Deep Waters Dance Collective, “Black Women Dreaming” A Ritual Rest, $10,000
Date: March 26-February 7 2017
Location: Chapter 510 & Regina’s Door
House/Full of Blackwomen, is a two year, multi site specific ritual performance project that addresses the displacement, well being, and sex trafficking of black women and girls in Oakland. Performed as a series of episodes, this project is a collaboration between Amara Tabor Smith and Ellen Sebastian Chang. “Black Women Dreaming”, the latest episode, is a durational performance ritual of 80 black women sleeping, resting and dreaming over the period of seven continuous days and nights at a site in West Oakland. This project seeks to provide a space for black women to rest, sleep and dream intentionally–an idea that is rarely if ever associated with the black woman’s experience. For Tabor-Smith and Sebastian Chang, gathering black women together to sleep and dream is a revolutionary act. Participants’ dreams will be recorded and presented later at Regina’s Door and Chapter 510 through a series of free public installations and performances including a dream quilt-making sessions where women will recount stories of their time at rest. Programming will also include a black girls writing workshop at Chapter 510.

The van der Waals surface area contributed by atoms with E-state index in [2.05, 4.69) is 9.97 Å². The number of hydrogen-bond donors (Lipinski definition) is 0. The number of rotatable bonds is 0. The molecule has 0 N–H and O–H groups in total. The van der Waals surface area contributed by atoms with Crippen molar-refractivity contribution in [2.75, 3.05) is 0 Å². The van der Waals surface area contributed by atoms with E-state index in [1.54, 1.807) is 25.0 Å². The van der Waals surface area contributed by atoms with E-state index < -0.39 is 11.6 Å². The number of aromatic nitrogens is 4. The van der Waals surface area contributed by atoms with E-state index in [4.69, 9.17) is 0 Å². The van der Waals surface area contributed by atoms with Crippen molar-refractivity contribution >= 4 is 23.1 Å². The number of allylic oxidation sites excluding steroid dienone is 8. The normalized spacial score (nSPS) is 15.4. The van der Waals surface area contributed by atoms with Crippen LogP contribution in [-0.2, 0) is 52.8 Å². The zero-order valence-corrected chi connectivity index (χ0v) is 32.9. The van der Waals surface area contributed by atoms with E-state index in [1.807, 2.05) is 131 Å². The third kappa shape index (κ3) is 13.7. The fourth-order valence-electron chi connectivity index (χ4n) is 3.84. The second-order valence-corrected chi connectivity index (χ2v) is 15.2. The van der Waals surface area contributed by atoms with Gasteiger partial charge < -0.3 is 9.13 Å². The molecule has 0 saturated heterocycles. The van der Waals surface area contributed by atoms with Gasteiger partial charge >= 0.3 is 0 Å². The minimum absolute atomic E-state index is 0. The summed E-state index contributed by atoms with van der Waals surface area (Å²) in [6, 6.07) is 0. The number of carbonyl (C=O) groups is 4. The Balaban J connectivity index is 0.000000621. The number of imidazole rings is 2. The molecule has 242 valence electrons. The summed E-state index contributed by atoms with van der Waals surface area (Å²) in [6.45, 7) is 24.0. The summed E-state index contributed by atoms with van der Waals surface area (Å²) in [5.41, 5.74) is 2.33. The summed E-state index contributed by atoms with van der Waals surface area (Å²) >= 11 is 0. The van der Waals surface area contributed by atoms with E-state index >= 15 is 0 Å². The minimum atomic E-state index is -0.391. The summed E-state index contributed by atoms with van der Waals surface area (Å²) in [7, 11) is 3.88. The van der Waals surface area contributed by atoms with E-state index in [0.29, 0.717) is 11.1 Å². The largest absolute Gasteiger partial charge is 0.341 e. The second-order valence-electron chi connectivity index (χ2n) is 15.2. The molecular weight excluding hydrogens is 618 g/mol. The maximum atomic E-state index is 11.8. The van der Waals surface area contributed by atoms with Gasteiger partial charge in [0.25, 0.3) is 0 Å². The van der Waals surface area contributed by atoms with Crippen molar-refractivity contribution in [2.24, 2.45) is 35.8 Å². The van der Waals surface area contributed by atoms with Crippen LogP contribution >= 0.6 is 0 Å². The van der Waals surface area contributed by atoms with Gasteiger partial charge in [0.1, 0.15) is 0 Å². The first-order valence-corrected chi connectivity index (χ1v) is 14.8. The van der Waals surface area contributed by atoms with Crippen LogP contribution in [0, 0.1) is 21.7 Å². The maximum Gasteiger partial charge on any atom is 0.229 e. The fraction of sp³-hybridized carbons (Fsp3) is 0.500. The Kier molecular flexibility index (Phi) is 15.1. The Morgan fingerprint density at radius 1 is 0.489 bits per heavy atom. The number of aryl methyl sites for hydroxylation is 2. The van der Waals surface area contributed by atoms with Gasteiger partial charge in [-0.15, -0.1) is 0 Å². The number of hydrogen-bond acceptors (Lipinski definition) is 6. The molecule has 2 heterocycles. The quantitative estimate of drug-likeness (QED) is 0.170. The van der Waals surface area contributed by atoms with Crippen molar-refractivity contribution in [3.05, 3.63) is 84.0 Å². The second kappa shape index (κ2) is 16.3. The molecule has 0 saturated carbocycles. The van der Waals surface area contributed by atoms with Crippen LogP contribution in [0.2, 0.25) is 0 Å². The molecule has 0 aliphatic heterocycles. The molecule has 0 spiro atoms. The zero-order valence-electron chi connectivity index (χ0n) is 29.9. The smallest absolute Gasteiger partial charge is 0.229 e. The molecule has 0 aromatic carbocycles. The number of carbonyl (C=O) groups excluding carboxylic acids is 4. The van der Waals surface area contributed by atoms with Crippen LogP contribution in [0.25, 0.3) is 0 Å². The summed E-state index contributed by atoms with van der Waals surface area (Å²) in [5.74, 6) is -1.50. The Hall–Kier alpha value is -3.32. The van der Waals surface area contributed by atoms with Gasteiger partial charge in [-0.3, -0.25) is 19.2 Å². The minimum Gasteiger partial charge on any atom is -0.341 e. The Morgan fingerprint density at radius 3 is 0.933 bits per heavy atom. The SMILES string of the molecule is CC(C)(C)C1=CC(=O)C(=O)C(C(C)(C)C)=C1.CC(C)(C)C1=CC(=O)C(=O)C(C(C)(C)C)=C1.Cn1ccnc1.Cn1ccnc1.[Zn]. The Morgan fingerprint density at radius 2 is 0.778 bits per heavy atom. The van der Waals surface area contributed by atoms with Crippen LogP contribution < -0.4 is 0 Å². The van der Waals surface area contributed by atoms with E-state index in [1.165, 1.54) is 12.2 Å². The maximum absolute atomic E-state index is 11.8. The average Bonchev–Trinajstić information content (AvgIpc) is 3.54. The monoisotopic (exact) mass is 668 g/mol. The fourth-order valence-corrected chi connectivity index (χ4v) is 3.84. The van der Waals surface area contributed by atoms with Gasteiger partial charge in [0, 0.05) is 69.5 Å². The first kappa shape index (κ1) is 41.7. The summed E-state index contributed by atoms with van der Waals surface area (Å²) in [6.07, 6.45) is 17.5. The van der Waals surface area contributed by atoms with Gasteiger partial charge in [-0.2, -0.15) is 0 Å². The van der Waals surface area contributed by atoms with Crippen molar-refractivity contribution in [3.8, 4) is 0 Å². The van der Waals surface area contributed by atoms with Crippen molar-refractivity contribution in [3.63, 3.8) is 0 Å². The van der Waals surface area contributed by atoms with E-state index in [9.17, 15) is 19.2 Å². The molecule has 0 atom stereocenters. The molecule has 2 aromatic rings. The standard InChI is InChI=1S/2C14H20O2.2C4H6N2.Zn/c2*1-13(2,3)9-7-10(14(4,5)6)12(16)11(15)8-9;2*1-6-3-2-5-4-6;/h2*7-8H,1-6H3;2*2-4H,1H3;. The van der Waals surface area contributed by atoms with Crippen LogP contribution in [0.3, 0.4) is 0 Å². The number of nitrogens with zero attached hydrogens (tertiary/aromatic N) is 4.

Movement Generation, The North Pole: Political Comedy for the People, $12,000
Date: May-July 2017
Location: Grand Lake Theater, Urban Roots, and Bushrod Recreation Center
The North Pole, a project of Movement Generation, is a comedic web series and performance project about three best friends, born and raised in North Oakland, who fight, dream, and plot hilarious schemes to remain rooted as their neighborhood becomes a hostile environment. Facing both gentrification and global warming, they combat evil landlords, crazy geoengineering plots, and ultimately each other. Written by Josh Healey, directed by Yvan Iturriaga with consultant Chinaka Hodge, the show features cameos from renowned Oakland artists and activists W. Kamau Bell, Mistah Fab, Ericka Huggins, and Boots Riley. At a time when local rents are skyrocketing and global temperatures are rising even more, The North Pole hopes to inspire Oakland residents to take action in honor of the place (and planet) we call home. Movement Generation will host a major premiere and two community events to plant these seeds of laughter and liberation. By combining outrageous comedy with local grassroots movements, The North Pole will help people in Oakland to see the reality of our current crises- and the possibilities for change promoting Movement Generation’s “Just Transition”, a framework to a move towards a more just, equitable, and sustainable economic system.
One Life, Transformative Visions, $9,000
Date: April 8 2017